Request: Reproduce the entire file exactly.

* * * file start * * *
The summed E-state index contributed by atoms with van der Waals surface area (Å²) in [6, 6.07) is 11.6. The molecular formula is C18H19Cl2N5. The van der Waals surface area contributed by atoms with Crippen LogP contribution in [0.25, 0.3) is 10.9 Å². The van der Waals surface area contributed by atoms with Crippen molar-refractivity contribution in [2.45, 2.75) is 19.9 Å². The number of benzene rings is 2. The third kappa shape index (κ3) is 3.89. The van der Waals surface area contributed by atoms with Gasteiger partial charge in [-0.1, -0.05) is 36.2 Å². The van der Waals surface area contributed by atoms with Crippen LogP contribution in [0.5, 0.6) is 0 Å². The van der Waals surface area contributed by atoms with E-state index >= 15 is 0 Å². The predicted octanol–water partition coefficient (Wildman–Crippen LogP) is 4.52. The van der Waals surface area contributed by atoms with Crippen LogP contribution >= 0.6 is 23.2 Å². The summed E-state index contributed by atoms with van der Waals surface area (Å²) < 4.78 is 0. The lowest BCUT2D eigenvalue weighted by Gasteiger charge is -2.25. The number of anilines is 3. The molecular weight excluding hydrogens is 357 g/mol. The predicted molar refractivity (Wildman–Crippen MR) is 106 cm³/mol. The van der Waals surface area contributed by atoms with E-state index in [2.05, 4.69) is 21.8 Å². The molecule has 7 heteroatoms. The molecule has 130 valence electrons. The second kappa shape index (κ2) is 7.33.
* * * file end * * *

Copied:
The summed E-state index contributed by atoms with van der Waals surface area (Å²) in [6, 6.07) is 11.6. The molecular formula is C18H19Cl2N5. The van der Waals surface area contributed by atoms with Crippen LogP contribution in [0.25, 0.3) is 10.9 Å². The van der Waals surface area contributed by atoms with Crippen molar-refractivity contribution in [2.45, 2.75) is 19.9 Å². The number of benzene rings is 2. The third kappa shape index (κ3) is 3.89. The van der Waals surface area contributed by atoms with Gasteiger partial charge in [-0.1, -0.05) is 36.2 Å². The van der Waals surface area contributed by atoms with Crippen LogP contribution in [0.5, 0.6) is 0 Å². The van der Waals surface area contributed by atoms with E-state index >= 15 is 0 Å². The predicted octanol–water partition coefficient (Wildman–Crippen LogP) is 4.52. The van der Waals surface area contributed by atoms with Crippen LogP contribution >= 0.6 is 23.2 Å². The summed E-state index contributed by atoms with van der Waals surface area (Å²) < 4.78 is 0. The lowest BCUT2D eigenvalue weighted by Gasteiger charge is -2.25. The number of anilines is 3. The molecular weight excluding hydrogens is 357 g/mol. The predicted molar refractivity (Wildman–Crippen MR) is 106 cm³/mol. The van der Waals surface area contributed by atoms with E-state index in [2.05, 4.69) is 21.8 Å². The molecule has 7 heteroatoms. The molecule has 130 valence electrons. The second kappa shape index (κ2) is 7.33.